WPP's Grey has appointed New York-office Chief Creative Officer and President Tor Myhren as its new worldwide creative officer, following the retirement of outgoing Global Chief Creative Director Tim Mellors.
Global chief creative officer is the latest addition to Mr. Myrhen's duties, as he will retain his current New York roles. Since joining Grey, New York, in 2007 as chief creative officer, Mr. Myhren helped transform the once lackluster agency into a creative hotbed whose name no longer proved a fitting description of its output.
Under his watch the agency produced notable work for Febreze, the NFL and Canon, as well as verifiable pop culture hits forDirecTV and ETrade. In 2010, he added the title of Grey, New York, president to his duties and became the first ever creative in that post. He saw the agency double in size and was involved in significant business wins including Gillette from BBDO, as well as Hasbro, Marriott, Radioshack, AARP and Pfizer's Advil.
Mr. Mellors has served at Grey for 15 years. He joined in 1998 when Grey Group bought his London shop Mellors Ray and in 2003 became chief creative officer of Grey North America, followed by his promotion in 2007 to worldwide chief creative director.
As part of Mr. Myhren's new responsibilities, he will oversee the overall creative output of Grey's worldwide network. He will also be involved in global new-business pitches and will preside over Grey's Global Creative Council. Founded by Mr. Mellors, the committee of the network's top senior creative leaders gathers three times a year to strategize on how to improve the agency's creative profile.
"In addition to his creative talent, and intuitive feel for popular culture, Tor is a natural leader," said Grey Group Chairman-CEO James R. Heekin III in a statement. "He has helped shape a highly innovative, infectious and winning culture in our flagship New York agency. In his new role, he will have the opportunity to evolve this culture of innovation across our global footprint."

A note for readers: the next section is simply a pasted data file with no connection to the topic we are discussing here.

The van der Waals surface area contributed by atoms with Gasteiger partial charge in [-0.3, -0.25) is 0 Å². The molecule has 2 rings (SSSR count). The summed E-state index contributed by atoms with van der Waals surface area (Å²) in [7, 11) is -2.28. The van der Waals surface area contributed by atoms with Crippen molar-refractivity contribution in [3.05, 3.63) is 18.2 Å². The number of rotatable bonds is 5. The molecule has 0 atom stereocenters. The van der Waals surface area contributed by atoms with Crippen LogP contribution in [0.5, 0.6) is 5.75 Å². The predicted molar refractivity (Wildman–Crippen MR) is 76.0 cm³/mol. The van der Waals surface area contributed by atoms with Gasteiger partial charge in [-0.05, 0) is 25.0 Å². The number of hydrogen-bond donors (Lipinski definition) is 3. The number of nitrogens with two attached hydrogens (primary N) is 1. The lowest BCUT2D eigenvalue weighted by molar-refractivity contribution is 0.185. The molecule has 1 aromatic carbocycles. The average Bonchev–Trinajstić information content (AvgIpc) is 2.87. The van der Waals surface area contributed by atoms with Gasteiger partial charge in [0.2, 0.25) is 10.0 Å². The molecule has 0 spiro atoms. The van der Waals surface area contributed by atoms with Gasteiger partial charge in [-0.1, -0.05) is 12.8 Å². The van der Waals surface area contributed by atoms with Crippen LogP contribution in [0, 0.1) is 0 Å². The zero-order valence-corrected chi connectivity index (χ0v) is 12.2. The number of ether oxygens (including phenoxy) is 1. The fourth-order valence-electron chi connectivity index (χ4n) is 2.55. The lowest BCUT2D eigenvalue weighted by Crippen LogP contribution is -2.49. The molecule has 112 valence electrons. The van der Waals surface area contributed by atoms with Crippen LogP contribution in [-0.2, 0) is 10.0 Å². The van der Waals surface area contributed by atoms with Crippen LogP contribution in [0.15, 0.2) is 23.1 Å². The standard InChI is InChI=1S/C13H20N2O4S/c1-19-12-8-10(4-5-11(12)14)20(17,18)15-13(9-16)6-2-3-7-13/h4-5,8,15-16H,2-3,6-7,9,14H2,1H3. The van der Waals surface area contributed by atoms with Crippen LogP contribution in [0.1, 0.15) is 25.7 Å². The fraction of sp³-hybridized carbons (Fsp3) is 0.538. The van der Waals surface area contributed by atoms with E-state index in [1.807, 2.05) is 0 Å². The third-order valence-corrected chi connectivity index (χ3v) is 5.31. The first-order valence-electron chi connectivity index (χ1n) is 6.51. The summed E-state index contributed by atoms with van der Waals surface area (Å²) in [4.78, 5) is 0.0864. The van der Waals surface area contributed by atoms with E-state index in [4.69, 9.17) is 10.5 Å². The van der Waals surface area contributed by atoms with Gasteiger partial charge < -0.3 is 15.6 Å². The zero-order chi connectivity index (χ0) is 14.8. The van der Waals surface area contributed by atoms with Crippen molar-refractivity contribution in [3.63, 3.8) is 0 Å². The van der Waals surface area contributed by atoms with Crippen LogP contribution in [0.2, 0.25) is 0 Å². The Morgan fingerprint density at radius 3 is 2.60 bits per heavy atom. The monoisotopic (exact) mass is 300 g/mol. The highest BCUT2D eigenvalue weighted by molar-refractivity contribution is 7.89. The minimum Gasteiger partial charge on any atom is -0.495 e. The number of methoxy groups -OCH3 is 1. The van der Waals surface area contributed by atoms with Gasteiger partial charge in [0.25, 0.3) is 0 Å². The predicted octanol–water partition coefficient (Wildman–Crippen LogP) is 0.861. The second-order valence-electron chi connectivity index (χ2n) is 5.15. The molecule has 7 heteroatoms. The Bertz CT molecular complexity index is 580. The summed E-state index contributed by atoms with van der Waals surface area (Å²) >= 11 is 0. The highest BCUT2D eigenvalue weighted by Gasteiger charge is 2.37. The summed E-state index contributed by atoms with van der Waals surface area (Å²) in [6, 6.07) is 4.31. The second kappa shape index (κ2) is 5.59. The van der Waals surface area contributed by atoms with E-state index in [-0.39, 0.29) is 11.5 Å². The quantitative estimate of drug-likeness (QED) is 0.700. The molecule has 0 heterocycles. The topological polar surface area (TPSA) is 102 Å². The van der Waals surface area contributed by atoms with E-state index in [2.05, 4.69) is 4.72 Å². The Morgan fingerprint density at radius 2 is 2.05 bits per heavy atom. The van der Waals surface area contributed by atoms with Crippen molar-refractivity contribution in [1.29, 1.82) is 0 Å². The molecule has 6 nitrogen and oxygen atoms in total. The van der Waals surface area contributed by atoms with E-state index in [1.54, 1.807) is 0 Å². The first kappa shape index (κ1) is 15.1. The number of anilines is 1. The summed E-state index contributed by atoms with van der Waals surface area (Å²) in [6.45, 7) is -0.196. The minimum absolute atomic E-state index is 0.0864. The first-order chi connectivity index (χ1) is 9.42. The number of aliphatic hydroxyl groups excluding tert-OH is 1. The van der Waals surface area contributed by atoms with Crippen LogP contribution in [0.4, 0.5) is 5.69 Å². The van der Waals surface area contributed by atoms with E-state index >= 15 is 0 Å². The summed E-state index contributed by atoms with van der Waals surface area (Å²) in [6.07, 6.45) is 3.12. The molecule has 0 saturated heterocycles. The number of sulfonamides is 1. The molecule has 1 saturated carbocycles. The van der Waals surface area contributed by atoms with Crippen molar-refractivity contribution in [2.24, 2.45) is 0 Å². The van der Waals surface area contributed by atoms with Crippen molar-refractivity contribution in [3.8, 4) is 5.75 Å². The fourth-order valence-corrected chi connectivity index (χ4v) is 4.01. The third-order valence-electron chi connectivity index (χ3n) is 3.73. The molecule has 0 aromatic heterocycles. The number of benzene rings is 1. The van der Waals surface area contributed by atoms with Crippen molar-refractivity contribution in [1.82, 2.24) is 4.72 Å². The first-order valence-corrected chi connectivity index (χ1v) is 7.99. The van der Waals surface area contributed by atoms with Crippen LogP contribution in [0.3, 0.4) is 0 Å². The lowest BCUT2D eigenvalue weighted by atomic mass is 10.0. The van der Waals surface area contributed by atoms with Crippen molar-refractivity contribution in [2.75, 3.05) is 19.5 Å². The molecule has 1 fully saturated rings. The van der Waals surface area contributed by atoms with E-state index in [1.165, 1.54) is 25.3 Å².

Bringing New Meaning to a Role
The industry often scoffs at the role of worldwide chief creative officer, often equated to little more than "awards collector," but Mr. Myhren has more meaningful plans for the job.
"Oftentimes, that's what this job is reduced to -- winning awards. But I want to make sure that this job really does have teeth," he said. "My job is about truly improving the creative culture of the agency at the core, around the globe, and really putting more strong creative leaders in powerful leadership positions. When I became president I think that had a big influence in the way people who work here see the role of creativity at this office. That is a huge, fundamental, cultural change. I want to make sure our creative leaders have a lot of say in what's happening in their offices -- from a creative standpoint, a business standpoint and a vision standpoint."
Mr. Myhren hopes to extend the creative culture built in New York across the network. "What happened organically here is that creativity truly has become the singular focus. When every department in an agency, from planning to production, holistically believes that creativity is our best and strongest weapon, that's when great things happen."
While Mr. Myhren will be focusing on the agency's global hubs, including current hotspots like Sao Paulo, Singapore and London, "there are a lot of offices globally in which creativity is not the center," he said. Worldwide, Grey has offices in 154 cities and 96 countries.
As for New York, Mr. Myhren says in the long-term he will have to step back some, but for at least the next year, it remains his top priority. He had been discussing the global position with Mr. Heekin for months, but before taking it on he wanted to make sure that he bolstered the senior leadership in the flagship office. In that time, he brought on Executive Creative Director Lisa Topol, formerly ofTBWA/Chiat/Day New York, who previously worked on clients such as Pepsi and Wheat Thins; Executive Creative Director Derek Barnes, an Anomaly and W+K alum whose portfolio includes clients such as Nike, ESPN, Diet Coke, Miller; and celebrated DDB Sydney team Steve Wakelam and Nick Pringle, now group creative directors on P&G, Febreze and Ally.
Mr. Myhren's new duties, however, are already calling him out of New York. Next month, for example, he's heading to Moscow. But the role allows him to indulge in his love for travel. "Seeing the world is a passion point of mine," he said. "In that regard, the job's perfect. It lets me hang out with the most creative minds from all over. I learn from them and hopefully they'll be able to take something from me."